She’s a star but remains unassuming. She easily bursts into toothless chuckles but her mood swings are wicked. She is quite elusive. This is Apo Whang-od, the woman behind the indigenous tattoo art, that many fear will end in her hands.
I have visited Buscalan 4 times in a little over two years. It is the homeland of the Butbut Kalinga where Apo Whang-od or Fang-od is a respected village elder. The most recent was in May when I ushered Will Hatton of the Broke Backpacker. (READ: British backpacker’s PH adventure: Tattooed by Whang Od, the living legend)
It is not an easy journey traversing mountains and passing the rice terraces. But I keep coming back because of their immense cultural experience. Each time I walk on the trails that are shielded by tribal customs, their stories unfold like a caboodle of treasures.
Many of those who have met Apo Whang-od would be of the same mind that it’s not easy to engage her in a conversation. When she’s not tattooing, you’d find her feeding her hogs, pounding rice or being quietly alone away from the eyes of the tourists.
One characteristic that seems to be common among some of the older people in the village is how they are more reserved around strangers. This is not only caused by language barrier but also their elusiveness to lowlanders. History portrays them as fierce hunters who lived in seclusion in the far hinterlands of Cordillera.
It took me a while to establish my comfortable presence to Apo Whang-od. Looking back to the time when I first met her, I kissed her hand like my own grandmother. I have to admit that I was starstruck. I didn’t pull out my camera and hurry into any photo-op. Instead, I sat with her and offered to share my bread.
Soon, more people came to sit with us. Surprisingly, it led to a simple dinner of sautéed sardines and adobong miskitu (stew of tiny rice paddy fish). She was there all through the night as I shamelessly tried their traditional nose flute called tongali.
Most people stay in Buscalan for only 2 days. They hurry to leave as soon as they get their tattoos done. But some linger to immerse with the locals and to explore its terraced landscape.
I have listened to their folktales, learned a few of their dances and played with the kids, mud wrestling. I have witnessed a few who fainted while being inked. But I have seen more tattoo pilgrims who are proud to be indelibly marked by the master.
What I treasure most about tirelessly visiting Buscalan are the stories of Apo Whang-od. She may be all over – on people’s bodies, on magazines, and on the Internet but there are more left barely untold.
Whang-od’s body is a full canvas of her story. Her arms, back, legs and chest exhibit beautiful and complex folkloric decorations of her rite of passage, beauty and protection.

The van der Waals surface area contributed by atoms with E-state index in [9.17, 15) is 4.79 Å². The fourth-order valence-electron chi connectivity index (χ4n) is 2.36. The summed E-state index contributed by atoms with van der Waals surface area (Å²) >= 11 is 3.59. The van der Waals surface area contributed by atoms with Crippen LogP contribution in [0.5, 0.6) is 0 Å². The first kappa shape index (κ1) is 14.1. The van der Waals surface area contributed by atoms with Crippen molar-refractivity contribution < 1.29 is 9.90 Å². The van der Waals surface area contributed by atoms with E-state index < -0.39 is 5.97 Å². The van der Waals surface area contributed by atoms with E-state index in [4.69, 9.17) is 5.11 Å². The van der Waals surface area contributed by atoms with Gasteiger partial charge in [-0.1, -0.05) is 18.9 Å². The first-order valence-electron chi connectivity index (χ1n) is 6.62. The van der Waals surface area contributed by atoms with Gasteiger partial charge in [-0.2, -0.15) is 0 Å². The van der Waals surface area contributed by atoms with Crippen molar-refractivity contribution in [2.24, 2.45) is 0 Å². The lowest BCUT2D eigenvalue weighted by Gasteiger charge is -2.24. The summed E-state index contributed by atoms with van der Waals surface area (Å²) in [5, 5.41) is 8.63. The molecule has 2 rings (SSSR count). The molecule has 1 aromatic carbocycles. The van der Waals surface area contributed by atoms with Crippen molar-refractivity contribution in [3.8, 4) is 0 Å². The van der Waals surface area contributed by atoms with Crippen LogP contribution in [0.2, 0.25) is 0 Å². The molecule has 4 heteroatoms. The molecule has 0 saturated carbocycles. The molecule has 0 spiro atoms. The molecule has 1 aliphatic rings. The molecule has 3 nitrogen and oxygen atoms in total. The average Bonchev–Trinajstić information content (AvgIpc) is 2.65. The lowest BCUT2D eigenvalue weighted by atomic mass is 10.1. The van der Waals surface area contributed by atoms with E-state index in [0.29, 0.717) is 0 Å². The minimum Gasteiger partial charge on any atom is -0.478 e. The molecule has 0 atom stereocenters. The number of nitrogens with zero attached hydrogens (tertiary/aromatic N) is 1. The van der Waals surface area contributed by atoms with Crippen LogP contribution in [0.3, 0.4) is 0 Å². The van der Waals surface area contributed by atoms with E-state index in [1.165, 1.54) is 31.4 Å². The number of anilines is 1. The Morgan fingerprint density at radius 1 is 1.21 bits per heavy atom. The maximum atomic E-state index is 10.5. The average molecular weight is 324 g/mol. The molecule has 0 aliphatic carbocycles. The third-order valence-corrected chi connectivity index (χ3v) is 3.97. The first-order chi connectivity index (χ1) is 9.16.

Now close to 100, she has still remained single. While many couples immortalize their love for each other with tattoos, how will Apo Whang-od, the Philippines’ most adored living traditional tattoo artist, tell her own?
According to the stories of the locals, that distinct empty space on her right wrist is reserved for the man she loved. Sadly, she lost him to war and never married since. I asked her about this love story. She just replied with a cackle.
Apo Whang-od has a beautiful sense of humor. When I returned to the village with Will Hatton, she jokingly hit my butt with a stick! She also likes poking my big belly and calling me “pono-ponor” (fat boy). Once, we gave her an umbrella and a sarong as a present. To our surprise she put it all on and started dancing.
But she has a bad temper, too. She doesn’t like being hurried, always followed and dragged to take photos. She seriously hates noise when working. In her grumpier times, she calls off a tattoo session.
Batek is a time-honored tradition among the Kalingas. It was earned as a coat of arms, as a magical shield or as decorative lures reserved for the Butbut. But the disappearance of true hand-combat warriors, the changing concepts of beauty and the influx of modern living pushed the art form into a cultural crisis.
Grace Palicas and Ilyang Wigan are both bloodline successors who are training under the master’s watch. But for these young ladies who have been to the city and whose mothers want them to marry lowlanders, continuing the tradition remains part of a future that is right now still blurry.
She’s neither a prophet nor a faith healer but she’s the last mambabatok perhaps most people in my generation will ever witness. She may be drawing a faint stencil of the future of batek but she has vividly inked on the skins and consciousness of many people a lasting legacy.
The online movement sparked by netizens pushing her to become a National Artist is admirable. But Gawad sa Manlilikha ng Bayan or National Living Treasure, made for folk artists engaged in traditional art forms is a better fit for her. It is equal in rank and honors with the National Artist.
On Apo Whang-od’s skin lays her stories told in myriad images. On my skin displays the memoirs of a fading tradition. She brought me under the spell of batek and into a new cultural realm.
Whoever goes back to earth first between us, I know we are both part of each other’s story. – Rappler.com
Potpot has lived his life in polished suitcases and tattered backpacks. After having been caught in a corporate blaze, he is now transitioning back into his flip-flop and beaded ankle bracelet journeys. He loves cultural festivals, indigenous art and quiet chats over coffee. Potpot writes on Travel Trilogy and sometimes on in-flight magazines. Follow his adventures on Facebook and Instagram.